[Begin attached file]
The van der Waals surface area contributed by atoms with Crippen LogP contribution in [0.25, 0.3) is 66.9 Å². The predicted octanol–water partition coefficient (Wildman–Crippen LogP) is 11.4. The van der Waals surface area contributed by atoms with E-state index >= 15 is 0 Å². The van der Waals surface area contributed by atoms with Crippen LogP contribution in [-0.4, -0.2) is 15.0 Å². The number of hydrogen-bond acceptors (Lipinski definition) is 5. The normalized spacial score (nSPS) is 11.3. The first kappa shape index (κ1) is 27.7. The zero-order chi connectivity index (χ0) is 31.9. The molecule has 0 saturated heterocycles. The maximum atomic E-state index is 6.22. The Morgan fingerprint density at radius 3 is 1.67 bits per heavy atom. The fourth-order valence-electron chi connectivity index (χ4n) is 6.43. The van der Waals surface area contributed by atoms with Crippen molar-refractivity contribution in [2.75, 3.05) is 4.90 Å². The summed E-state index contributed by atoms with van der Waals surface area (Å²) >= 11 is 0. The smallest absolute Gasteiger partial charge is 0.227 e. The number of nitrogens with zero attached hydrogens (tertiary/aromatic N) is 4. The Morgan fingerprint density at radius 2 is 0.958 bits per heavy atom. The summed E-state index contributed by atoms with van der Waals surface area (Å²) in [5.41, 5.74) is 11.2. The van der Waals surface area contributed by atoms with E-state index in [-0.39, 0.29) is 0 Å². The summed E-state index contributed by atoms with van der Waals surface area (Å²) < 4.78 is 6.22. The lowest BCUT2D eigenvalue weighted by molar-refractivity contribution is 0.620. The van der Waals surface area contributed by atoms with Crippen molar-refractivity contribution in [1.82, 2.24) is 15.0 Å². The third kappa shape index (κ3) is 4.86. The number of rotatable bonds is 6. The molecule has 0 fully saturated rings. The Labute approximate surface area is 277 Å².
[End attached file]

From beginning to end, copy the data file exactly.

The van der Waals surface area contributed by atoms with Crippen LogP contribution in [0.25, 0.3) is 66.9 Å². The predicted octanol–water partition coefficient (Wildman–Crippen LogP) is 11.4. The van der Waals surface area contributed by atoms with E-state index >= 15 is 0 Å². The van der Waals surface area contributed by atoms with Crippen LogP contribution in [-0.4, -0.2) is 15.0 Å². The number of hydrogen-bond acceptors (Lipinski definition) is 5. The normalized spacial score (nSPS) is 11.3. The first kappa shape index (κ1) is 27.7. The zero-order chi connectivity index (χ0) is 31.9. The molecule has 0 saturated heterocycles. The maximum atomic E-state index is 6.22. The Morgan fingerprint density at radius 3 is 1.67 bits per heavy atom. The fourth-order valence-electron chi connectivity index (χ4n) is 6.43. The van der Waals surface area contributed by atoms with Crippen molar-refractivity contribution in [2.75, 3.05) is 4.90 Å². The summed E-state index contributed by atoms with van der Waals surface area (Å²) >= 11 is 0. The smallest absolute Gasteiger partial charge is 0.227 e. The number of nitrogens with zero attached hydrogens (tertiary/aromatic N) is 4. The Morgan fingerprint density at radius 2 is 0.958 bits per heavy atom. The summed E-state index contributed by atoms with van der Waals surface area (Å²) in [5.41, 5.74) is 11.2. The van der Waals surface area contributed by atoms with E-state index in [-0.39, 0.29) is 0 Å². The summed E-state index contributed by atoms with van der Waals surface area (Å²) < 4.78 is 6.22. The lowest BCUT2D eigenvalue weighted by molar-refractivity contribution is 0.620. The van der Waals surface area contributed by atoms with Crippen molar-refractivity contribution in [1.82, 2.24) is 15.0 Å². The third kappa shape index (κ3) is 4.86. The number of rotatable bonds is 6. The molecule has 0 fully saturated rings. The Labute approximate surface area is 277 Å².